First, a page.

Sunday, June 27, 2010

For Datsyuk, Crime Really Does Pay

I don’t know what kind of a guy Frank J. Selke was, but he must have been some kind of awful.

The National Hockey League has a thing about naming awards and trophies after people, not accomplishments.

Baseball, basketball and football all have Most Valuable Player Awards. The NHL has the Hart Trophy, to show you.

There’s not a piece of hardware that the NHL gives out that isn’t named after a person, which means you need a cheat sheet to keep track of who means what.

Pavel Datsyuk of the Red Wings is the world’s best thief on skates. He wears a visor on his helmet, but he ought to wear a mask. If he did on the streets what he does in NHL rinks, he’d have a rap sheet that would make Kwame Kilpatrick blush.

The NHL names its award for the best defensive forward after Frank J. Selke, which means it’s honoring Selke, the longtime Toronto Maple Leafs and Montreal Canadiens executive of the '30s, '40s and '50s, by rewarding on-ice crime.

What’s next? The Al Capone Award for most creative tax evasion?

Datsyuk, this week in Las Vegas, just captured his third straight Selke Trophy.

This means that Datsyuk, for three years running, has been recognized by the league as being the best in pilfering the puck from the other guys. His face shouldn’t be in a program, it should be on post office walls across North America.

This description of the superstar Datsyuk may seem to be an oversimplification, but the NHL tracks takeaways, a politically correct word that means the same as stealing. Try being mugged and filing a police report that says the perpetrator committed a “takeaway.”

In the category of puck stealing, Datsyuk is consistently near the top, if not leading the thieves. He was at it again this season, finishing second in the whole NHL among forwards. That, combined with his other criminal activity, earned him Selke No. 3.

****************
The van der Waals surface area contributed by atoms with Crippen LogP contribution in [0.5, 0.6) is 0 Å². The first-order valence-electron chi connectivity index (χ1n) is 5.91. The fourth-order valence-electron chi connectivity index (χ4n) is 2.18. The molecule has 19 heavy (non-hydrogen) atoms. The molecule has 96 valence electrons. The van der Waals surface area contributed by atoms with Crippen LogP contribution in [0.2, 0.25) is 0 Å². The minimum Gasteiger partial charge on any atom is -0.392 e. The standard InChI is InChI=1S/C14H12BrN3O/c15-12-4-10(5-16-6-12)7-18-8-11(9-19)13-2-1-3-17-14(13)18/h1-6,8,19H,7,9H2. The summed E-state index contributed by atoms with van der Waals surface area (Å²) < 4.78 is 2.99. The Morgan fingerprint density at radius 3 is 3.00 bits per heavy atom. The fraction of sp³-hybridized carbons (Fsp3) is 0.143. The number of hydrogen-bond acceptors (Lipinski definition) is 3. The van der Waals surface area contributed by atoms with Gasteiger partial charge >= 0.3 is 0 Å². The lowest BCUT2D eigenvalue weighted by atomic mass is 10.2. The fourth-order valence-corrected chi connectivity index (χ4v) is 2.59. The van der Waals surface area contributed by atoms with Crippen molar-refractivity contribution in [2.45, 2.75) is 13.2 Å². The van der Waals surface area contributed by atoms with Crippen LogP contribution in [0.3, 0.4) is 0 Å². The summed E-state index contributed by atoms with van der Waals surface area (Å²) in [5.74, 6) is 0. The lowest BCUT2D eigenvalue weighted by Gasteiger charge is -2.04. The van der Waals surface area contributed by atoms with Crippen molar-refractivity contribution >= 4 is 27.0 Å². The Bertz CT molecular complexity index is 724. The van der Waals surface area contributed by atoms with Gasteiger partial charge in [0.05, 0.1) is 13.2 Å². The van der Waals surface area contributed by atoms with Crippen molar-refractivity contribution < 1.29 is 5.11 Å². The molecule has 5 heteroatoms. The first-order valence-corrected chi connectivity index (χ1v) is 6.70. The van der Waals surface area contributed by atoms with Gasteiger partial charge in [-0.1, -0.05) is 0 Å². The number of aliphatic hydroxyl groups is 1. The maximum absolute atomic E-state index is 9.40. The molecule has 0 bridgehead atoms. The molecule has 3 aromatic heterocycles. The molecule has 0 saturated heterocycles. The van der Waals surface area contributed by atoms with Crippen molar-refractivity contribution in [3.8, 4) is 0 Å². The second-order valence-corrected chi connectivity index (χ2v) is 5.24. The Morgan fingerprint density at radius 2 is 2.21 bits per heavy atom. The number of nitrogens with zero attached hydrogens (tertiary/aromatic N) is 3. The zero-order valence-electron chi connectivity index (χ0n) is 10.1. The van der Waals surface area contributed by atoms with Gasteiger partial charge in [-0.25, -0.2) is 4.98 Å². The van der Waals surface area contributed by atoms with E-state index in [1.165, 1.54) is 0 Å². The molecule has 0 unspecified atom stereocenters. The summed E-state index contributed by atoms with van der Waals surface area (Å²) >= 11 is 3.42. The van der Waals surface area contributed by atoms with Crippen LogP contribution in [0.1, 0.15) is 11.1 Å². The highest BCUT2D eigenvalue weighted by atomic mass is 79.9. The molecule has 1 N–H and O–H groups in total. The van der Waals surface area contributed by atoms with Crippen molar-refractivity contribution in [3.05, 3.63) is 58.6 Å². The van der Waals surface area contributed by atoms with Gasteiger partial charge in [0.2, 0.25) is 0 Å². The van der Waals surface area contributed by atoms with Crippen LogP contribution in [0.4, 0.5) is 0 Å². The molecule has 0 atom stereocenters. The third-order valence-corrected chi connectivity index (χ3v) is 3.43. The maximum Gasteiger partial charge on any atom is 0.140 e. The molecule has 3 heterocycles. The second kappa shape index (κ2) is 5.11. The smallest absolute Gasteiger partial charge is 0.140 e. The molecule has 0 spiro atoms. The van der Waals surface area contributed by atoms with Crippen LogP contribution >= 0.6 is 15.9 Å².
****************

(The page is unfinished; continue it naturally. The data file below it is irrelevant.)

Datsyuk does all this while also being among the very best offensive forces in the league. He giveth AND he taketh away.

"This trophy is special for me,'' Datsyuk said in a phone interview. "I'm happy to represent the Red Wings. I hope it's not my last one.''

Talk about brazen; he hopes to strike again!

There’s an art to the grab, of course. Datsyuk doesn’t just smash a window and make off with the puck. He’s too refined for that.

First, you have to accept that Datsyuk with a hockey stick against his brethren isn’t a fair fight.

It’s like Michelangelo squaring off against Tom Sawyer in a battle of paint brushes.

Datsyuk uses his stick like the surgeons at Beaumont use their fingers.

It starts with what he does offensively. Datsyuk could stickhandle the puck on a bed of nails. He doesn’t ever lose the puck, he just gets tired of playing with it.

All he needs is a slab of ice the size of a welcome mat and you could spend the entire afternoon trying to touch the puck and all you’d get is an ice cold stick.

Datsyuk could stickhandle in a phone booth and never touch glass.

He uses that same aplomb when it comes to his petty crimes when he doesn’t possess the puck.

Datsyuk takes the puck away in stealth fashion. He doesn’t mug the other guy. He doesn’t drape himself all over his opponent and strong arm away the vulcanized disc of rubber.

It’s a “now you have it, now you don’t” kind of a thing.

He usually comes from behind you. Most of the good crimes start that way, I know. But even if you know he’s behind you, it doesn’t do you any good. In fact, Datsyuk could give you a call and set up an appointment and tell you that he’s going to relieve you of the puck and it wouldn’t mean jack squat.

A common method is for Datsyuk to glide up behind you and neatly use his stick to lift yours off the ice surface, mid-stickhandle. In a flash, he has the puck and is skating away with it. He does it so fast you’d swear he was playing with giant chopsticks, not a hockey stick.

Another modus operandi involves Datsyuk pretending like he doesn’t know you have the puck, allowing you to skate by him, presumably unnoticed. But then a flick of his stick later, he’s poke checked you, you’re sans the puck and he’s with it and you can’t wait to see what the security cameras show.

And he does it all with a wide-eyed, innocent expression on his face that suggests a lovable scamp.

Datsyuk never changes his expression; he always looks like a puppy who got caught piddling on the living room carpet.

But hey, do you want irony? You wanna hear the kicker?